Hitting the gas

To listen to the global-warming deniers, the Obama administration's announcement Tuesday that it plans to restrict greenhouse gas emissions from vehicles will hurt the economy, force consumers to buy cars they don't want and endanger the lives of motorists. The opposite is closer to the truth.

Until the banking crisis overtook the issue, the nation's top economic concern was high gasoline prices. The financial meltdown caused oil prices to plummet, but that will change when the economy recovers. Improving fuel efficiency will dramatically reduce U.S. demand, which accounts for one-quarter of the world's oil demand. That will put far more downward pressure on prices, and do it more quickly, than opening more domestic land to drilling possibly could.

President Barack Obama announced that the Department of Transportation and the Environmental Protection Agency will work together to improve the average fuel economy of vehicles sold in the United States to 35.5 miles per gallon by 2016. This should render moot a separate effort by California and 13 other states to regulate tailpipe emissions and assure a unified national standard for new vehicles. That ultimately will benefit automakers.

The safety argument is based on studies that have shown past regulation of fuel efficiency increased the number of deaths in auto accidents by encouraging smaller and lighter vehicles. That's mainly because people in lighter cars are in greater danger when they're in accidents involving heavier ones; if everybody drove smaller cars, we'd all be safer. Future cars will have more efficient engines, transmissions and tires, none of which will affect size, and they probably will be built from lighter and stronger materials that will enhance safety. These elements will add to a new car's cost — about $1,300 more per vehicle by 2016, according to the Obama administration — but consumers will more than make up the difference in fuel savings.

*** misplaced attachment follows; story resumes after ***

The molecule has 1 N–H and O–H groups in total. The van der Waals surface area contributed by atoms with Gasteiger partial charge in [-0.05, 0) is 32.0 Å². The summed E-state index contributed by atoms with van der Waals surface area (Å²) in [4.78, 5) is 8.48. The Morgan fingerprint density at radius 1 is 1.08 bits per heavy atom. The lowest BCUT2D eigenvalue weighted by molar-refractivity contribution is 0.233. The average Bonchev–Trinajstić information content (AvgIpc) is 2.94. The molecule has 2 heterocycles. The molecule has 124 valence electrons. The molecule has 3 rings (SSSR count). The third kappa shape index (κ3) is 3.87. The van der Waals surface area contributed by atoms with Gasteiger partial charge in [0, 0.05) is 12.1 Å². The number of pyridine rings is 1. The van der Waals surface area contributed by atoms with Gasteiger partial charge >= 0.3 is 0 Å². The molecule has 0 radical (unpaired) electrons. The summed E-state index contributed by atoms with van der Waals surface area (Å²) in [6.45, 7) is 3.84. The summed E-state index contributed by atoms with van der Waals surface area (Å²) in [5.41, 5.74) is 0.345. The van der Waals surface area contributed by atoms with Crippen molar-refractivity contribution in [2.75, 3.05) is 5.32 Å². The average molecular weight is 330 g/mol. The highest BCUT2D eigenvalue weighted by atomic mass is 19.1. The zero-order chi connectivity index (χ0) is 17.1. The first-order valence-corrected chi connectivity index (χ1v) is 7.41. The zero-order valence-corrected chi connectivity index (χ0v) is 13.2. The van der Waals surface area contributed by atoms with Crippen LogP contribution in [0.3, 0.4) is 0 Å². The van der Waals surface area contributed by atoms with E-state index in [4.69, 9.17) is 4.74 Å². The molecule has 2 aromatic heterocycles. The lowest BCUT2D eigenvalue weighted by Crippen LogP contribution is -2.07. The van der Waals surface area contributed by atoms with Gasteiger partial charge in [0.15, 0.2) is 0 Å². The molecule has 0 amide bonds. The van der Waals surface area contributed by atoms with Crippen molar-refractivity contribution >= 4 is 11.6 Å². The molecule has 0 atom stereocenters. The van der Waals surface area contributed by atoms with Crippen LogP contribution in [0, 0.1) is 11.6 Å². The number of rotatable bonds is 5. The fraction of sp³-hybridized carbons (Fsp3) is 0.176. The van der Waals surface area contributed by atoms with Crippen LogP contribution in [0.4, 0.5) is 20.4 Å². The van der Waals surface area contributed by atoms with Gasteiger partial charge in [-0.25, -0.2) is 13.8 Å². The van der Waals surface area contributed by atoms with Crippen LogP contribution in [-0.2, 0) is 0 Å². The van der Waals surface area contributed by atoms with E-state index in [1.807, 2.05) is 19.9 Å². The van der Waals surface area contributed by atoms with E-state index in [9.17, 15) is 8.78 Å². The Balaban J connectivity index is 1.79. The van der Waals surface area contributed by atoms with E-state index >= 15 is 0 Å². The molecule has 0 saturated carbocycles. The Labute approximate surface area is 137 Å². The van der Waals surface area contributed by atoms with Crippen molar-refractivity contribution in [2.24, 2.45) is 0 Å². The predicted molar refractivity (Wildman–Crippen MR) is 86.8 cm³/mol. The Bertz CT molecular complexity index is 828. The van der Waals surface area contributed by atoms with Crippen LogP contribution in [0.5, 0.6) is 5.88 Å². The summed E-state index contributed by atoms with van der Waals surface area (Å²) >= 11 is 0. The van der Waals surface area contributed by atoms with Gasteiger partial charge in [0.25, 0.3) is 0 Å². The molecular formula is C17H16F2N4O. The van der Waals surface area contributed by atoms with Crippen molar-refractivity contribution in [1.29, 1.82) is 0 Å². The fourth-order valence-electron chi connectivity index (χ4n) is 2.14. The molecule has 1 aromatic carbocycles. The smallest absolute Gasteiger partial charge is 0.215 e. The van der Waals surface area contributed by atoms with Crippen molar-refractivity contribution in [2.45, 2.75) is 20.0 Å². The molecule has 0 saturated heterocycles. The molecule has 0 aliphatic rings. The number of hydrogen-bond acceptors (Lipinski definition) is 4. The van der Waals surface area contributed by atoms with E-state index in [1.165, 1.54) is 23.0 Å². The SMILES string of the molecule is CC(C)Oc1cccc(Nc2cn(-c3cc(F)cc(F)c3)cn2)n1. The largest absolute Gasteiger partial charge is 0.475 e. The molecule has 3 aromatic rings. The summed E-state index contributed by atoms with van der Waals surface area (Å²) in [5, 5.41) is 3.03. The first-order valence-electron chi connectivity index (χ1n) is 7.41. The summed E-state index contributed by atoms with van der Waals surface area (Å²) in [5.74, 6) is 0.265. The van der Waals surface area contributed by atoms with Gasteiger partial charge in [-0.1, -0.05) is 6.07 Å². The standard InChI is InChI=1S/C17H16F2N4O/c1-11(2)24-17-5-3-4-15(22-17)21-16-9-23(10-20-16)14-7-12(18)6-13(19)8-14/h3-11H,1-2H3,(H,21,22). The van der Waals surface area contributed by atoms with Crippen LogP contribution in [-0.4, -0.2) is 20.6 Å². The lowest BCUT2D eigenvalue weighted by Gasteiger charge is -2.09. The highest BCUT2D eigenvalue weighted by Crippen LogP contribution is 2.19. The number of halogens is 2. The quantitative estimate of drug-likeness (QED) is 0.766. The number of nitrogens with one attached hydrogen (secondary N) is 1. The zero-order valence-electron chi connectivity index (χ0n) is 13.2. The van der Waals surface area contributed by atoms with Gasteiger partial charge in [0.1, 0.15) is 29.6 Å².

The crackdown on vehicles comes as Congress is debating a groundbreaking bill to regulate greenhouse gases in nearly every sector of the U.S. economy, and Obama has put lawmakers and industry on notice: If they don't act, the administration is willing to do the job. The EPA is empowered to regulate these gases under the Clean Air Act, and the kind of command-and-control measures it would implement probably would be far more costly to polluters than the cap-and-trade scheme being negotiated in Congress. Cutting a deal that heads off such intervention is in everybody's interest.

— Los Angeles Times

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